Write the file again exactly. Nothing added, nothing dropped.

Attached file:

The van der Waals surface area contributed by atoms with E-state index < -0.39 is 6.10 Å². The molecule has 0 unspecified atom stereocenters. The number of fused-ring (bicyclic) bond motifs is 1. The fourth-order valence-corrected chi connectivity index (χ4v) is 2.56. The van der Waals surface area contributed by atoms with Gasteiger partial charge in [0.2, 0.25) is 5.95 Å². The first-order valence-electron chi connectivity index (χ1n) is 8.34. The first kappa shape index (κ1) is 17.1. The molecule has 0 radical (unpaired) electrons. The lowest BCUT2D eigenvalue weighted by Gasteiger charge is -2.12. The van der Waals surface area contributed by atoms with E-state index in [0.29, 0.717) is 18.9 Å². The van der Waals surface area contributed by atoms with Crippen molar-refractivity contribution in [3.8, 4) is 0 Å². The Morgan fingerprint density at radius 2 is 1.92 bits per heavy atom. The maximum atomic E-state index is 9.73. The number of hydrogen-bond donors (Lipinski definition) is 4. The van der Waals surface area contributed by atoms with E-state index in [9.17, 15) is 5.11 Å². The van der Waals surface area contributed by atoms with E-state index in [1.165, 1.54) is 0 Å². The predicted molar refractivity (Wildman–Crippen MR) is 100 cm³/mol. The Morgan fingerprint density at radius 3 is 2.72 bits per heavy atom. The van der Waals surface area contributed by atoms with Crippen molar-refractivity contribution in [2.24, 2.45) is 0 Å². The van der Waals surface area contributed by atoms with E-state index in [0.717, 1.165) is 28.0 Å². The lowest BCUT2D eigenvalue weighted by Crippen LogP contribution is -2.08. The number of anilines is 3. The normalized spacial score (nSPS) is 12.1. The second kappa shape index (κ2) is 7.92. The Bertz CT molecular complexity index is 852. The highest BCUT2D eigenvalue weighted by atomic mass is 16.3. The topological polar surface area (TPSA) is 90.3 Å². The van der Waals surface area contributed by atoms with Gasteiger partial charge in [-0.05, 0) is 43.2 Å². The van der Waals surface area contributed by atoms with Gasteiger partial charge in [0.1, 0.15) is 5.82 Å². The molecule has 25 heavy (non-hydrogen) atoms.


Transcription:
The van der Waals surface area contributed by atoms with E-state index < -0.39 is 6.10 Å². The molecule has 0 unspecified atom stereocenters. The number of fused-ring (bicyclic) bond motifs is 1. The fourth-order valence-corrected chi connectivity index (χ4v) is 2.56. The van der Waals surface area contributed by atoms with Gasteiger partial charge in [0.2, 0.25) is 5.95 Å². The first-order valence-electron chi connectivity index (χ1n) is 8.34. The first kappa shape index (κ1) is 17.1. The molecule has 0 radical (unpaired) electrons. The lowest BCUT2D eigenvalue weighted by Gasteiger charge is -2.12. The van der Waals surface area contributed by atoms with E-state index in [0.29, 0.717) is 18.9 Å². The van der Waals surface area contributed by atoms with Crippen molar-refractivity contribution in [3.8, 4) is 0 Å². The Morgan fingerprint density at radius 2 is 1.92 bits per heavy atom. The maximum atomic E-state index is 9.73. The number of hydrogen-bond donors (Lipinski definition) is 4. The van der Waals surface area contributed by atoms with E-state index in [9.17, 15) is 5.11 Å². The van der Waals surface area contributed by atoms with E-state index in [1.165, 1.54) is 0 Å². The predicted molar refractivity (Wildman–Crippen MR) is 100 cm³/mol. The Morgan fingerprint density at radius 3 is 2.72 bits per heavy atom. The van der Waals surface area contributed by atoms with Crippen molar-refractivity contribution in [2.24, 2.45) is 0 Å². The van der Waals surface area contributed by atoms with E-state index in [0.717, 1.165) is 28.0 Å². The lowest BCUT2D eigenvalue weighted by Crippen LogP contribution is -2.08. The number of anilines is 3. The normalized spacial score (nSPS) is 12.1. The second kappa shape index (κ2) is 7.92. The Bertz CT molecular complexity index is 852. The highest BCUT2D eigenvalue weighted by atomic mass is 16.3. The topological polar surface area (TPSA) is 90.3 Å². The van der Waals surface area contributed by atoms with Gasteiger partial charge in [-0.05, 0) is 43.2 Å². The van der Waals surface area contributed by atoms with Gasteiger partial charge in [0.1, 0.15) is 5.82 Å². The molecule has 25 heavy (non-hydrogen) atoms.